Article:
Benny Goodman, Glenn Miller, John Philip Sousa, Boston Symphony, New York Philharmonic, and Berlin Philharmonic could make their own records. Some of the most revered records of all time came out in this era, but the records themselves were not that much different from their earlier counterparts.
The difference in the electrical era is the waitress and microphones. The microphone and record medium would change as the magnetic era started when producers realized they could record onto something better than the scratchy discs that they had to use all throughout the 20s, 30s, and 40s.
Music/Dialogue on Film
Music/dialogue on film happened at this same time as silent films gave way to what people at the time called talkies. These new movies had integrated sound, and there was no need for a pianist in the movie theater. This might seem like an antiquated idea, but even the great composer Dmitri Shostakovich was a pianist in a movie theater, in his younger days.
Putting a score on film was something that people thought was once impossible but pairing the music with film was possible due to the new film strips. This is part of what inspired the magnetic era. People who were working on film realized that they could improve the way it sounded by using magnetic strips.
The Magnetic Era of Sound Recording Technology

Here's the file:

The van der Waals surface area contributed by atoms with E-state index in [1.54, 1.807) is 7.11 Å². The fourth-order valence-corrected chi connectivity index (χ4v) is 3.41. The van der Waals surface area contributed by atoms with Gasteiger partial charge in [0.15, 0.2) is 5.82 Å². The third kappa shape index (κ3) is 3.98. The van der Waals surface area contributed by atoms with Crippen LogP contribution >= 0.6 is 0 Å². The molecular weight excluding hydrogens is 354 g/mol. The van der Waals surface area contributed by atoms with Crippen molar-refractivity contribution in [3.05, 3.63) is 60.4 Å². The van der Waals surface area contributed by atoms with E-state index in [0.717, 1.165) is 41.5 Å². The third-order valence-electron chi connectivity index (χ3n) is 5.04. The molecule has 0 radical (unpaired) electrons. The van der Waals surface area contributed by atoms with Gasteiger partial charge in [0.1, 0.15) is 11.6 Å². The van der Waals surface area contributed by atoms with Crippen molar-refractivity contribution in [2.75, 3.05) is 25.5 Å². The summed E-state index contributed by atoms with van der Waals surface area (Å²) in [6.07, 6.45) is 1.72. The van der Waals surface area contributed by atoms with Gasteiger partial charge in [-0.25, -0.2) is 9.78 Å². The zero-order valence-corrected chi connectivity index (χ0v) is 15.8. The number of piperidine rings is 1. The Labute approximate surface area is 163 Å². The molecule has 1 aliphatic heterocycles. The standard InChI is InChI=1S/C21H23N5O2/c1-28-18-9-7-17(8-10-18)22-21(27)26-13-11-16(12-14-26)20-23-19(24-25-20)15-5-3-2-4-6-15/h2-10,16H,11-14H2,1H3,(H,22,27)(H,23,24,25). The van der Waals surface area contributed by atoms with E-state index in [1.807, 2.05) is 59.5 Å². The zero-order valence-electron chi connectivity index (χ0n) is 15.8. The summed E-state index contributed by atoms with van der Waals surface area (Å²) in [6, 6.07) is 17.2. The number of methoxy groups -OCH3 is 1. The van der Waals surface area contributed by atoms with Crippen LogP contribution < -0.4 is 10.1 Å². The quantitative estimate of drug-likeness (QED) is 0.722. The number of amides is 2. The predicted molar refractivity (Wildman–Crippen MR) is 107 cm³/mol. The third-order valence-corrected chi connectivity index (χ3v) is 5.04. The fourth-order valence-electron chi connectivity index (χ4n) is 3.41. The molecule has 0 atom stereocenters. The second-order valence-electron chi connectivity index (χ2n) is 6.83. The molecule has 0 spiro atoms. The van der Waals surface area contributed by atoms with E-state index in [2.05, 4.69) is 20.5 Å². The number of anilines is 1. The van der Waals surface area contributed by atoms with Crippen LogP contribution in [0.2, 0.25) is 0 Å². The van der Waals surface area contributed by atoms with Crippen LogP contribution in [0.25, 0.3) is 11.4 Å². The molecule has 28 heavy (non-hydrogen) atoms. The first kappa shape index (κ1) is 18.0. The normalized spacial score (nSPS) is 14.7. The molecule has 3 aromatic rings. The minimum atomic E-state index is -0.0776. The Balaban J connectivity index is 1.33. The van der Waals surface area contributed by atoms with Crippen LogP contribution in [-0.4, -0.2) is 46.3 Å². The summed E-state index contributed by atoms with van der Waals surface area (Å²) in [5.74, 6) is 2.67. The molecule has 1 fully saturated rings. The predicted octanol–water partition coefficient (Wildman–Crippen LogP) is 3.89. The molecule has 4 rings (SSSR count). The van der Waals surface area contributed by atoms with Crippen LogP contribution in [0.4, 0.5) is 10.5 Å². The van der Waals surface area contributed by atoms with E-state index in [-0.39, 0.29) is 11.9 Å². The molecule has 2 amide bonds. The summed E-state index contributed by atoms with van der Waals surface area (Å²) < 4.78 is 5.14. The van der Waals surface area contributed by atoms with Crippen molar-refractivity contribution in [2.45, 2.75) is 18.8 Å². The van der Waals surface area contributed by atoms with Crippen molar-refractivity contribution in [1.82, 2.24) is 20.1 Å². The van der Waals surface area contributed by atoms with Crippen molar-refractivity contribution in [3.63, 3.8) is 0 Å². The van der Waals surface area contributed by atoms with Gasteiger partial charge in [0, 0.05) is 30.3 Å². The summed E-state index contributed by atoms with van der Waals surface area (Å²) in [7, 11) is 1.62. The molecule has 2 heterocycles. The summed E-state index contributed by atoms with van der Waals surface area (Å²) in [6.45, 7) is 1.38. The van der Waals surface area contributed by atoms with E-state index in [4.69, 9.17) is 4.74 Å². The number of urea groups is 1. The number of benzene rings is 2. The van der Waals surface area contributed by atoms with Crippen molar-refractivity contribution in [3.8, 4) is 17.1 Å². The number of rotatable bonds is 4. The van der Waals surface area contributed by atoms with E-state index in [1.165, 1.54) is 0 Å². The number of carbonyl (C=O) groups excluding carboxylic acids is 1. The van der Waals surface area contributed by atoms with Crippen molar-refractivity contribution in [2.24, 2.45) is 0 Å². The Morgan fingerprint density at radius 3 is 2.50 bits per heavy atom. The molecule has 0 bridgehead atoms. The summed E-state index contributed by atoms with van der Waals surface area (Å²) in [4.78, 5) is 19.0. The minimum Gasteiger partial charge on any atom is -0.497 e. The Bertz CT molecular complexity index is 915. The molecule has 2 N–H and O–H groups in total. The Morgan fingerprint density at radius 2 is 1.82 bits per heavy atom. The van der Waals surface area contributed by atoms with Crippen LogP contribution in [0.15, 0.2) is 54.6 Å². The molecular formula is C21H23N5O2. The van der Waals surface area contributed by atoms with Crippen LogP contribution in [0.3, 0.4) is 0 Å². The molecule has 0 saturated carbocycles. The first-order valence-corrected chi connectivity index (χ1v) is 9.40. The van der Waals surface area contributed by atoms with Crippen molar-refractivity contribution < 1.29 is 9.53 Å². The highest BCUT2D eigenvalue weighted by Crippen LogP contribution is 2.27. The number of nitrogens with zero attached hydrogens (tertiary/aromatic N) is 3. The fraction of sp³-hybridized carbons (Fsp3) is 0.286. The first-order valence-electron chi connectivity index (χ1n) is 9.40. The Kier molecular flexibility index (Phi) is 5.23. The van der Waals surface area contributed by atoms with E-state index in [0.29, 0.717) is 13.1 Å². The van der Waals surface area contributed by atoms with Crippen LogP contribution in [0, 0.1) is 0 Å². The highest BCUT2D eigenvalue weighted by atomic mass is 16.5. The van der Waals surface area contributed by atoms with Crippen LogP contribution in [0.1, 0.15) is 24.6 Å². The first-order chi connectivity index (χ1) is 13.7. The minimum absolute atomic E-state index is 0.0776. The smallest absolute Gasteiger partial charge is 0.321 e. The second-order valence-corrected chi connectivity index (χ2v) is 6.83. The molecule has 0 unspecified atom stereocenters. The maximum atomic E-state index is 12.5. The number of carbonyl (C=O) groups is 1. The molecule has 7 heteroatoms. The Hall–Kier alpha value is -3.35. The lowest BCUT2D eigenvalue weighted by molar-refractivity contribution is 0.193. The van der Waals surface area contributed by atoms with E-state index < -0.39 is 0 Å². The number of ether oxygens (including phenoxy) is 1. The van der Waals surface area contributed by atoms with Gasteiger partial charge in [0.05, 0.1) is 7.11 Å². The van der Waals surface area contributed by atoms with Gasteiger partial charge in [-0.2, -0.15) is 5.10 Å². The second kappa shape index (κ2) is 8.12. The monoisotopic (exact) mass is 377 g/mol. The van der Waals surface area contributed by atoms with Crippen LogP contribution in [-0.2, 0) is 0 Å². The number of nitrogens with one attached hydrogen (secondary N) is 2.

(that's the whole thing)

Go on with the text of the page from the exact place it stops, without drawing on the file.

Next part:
The magnetic era is the time when recordings utilized large films in the studio, and this is where the 8-track tape came from. Every studio in the world was moving to a form of production that was much easier to save. Storing the tapes was easy compared to housing a fragile disc scratched out with an inaccurate needle. These magnetic films more accurately record the music, and the same for film.
This also made the music recorded more accessible. People were buying tapes in shops, and they could even get a tape deck in their car. The tape deck in the car was part of the plot of many episodes of the old thriller Mission: Impossible.
Magnetic tape would improve over time because of the film and machines used, and the speed of recording. This era gave way to stereo records, as channels allowed audio to be split on both the right and left side of headphones or speakers.
Les Paul and Multi-Tracking
At this time Les Paul started working with Mary Ford, which lead to multi-track records. They found they could record on multiple channels and combine those channels in the editing process. There was a time when a whole band had to sit in the studio to play a song through. Changes occurred when each track could be recorded on a different tape. Those tapes would combine to create the finished product. It was easier to get a higher quality for each person in an ensemble.
This was when record production advanced to the point of plastic records made at a very low cost. Music production created singles for one or two songs recorded on a single record. Records and record players used the speeds of 33RPM and 45RPM.
Studios would record on magnetic tape and come up with new ways to make music. There were synthesizers that made special sounds through electronic media, and sampling keyboards that allowed someone to play back the same tune over and over. This is also when people started to play around with the idea of the drum machine.